What information should I bring with me when I start the registration process?
If you decide to register your company yourself, you’ll need to bring the following information with you to kick off the process:
- Your company’s German bank account information
- A valid form of identification, like your passport
- Your official articles of association
- A complete, formal list of your shareholders
Be prepared to provide documents certifying all of your shareholders are German or EU citizens, permanent residents of Germany, or foreigners with a valid multi-entry visa. And, you’ll need a notary to confirm that your company truly exists.
Step #2: Choose a global payroll software solution
First, it’s vital to understand the two kinds of international payroll solutions: global payroll processors and global payroll aggregators. You can learn about both in our guide.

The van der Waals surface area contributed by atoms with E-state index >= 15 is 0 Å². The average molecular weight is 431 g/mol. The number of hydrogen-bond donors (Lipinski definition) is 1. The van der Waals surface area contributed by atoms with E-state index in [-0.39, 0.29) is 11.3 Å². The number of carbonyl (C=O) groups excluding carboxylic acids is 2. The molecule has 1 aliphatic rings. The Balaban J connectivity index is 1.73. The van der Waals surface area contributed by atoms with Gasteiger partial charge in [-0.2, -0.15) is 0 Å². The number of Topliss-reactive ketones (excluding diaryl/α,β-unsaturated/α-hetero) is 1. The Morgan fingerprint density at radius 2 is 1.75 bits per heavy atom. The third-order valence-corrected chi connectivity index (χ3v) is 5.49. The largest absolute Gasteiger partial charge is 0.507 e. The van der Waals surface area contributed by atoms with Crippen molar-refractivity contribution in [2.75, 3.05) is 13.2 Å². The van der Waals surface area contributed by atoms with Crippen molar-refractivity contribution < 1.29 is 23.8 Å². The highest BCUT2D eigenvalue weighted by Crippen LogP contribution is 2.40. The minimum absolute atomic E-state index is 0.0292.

- Global payroll processors actually process your payroll, transmit funds, and calculate and file taxes in every country through their own software. Put simply: global payroll processors allow you to pay your international employees just as easily as your local employees: together in a single pay run.
- Global payroll aggregators aggregate local payroll providers in every country and manually transmit your payroll files to them.
Step #3: Determine your workers’ employment status
Before you onboard new workers and start running payroll, you need to classify the workers you hire as either employees or independent contractors. Classifying team members correctly is crucial to staying compliant with German laws.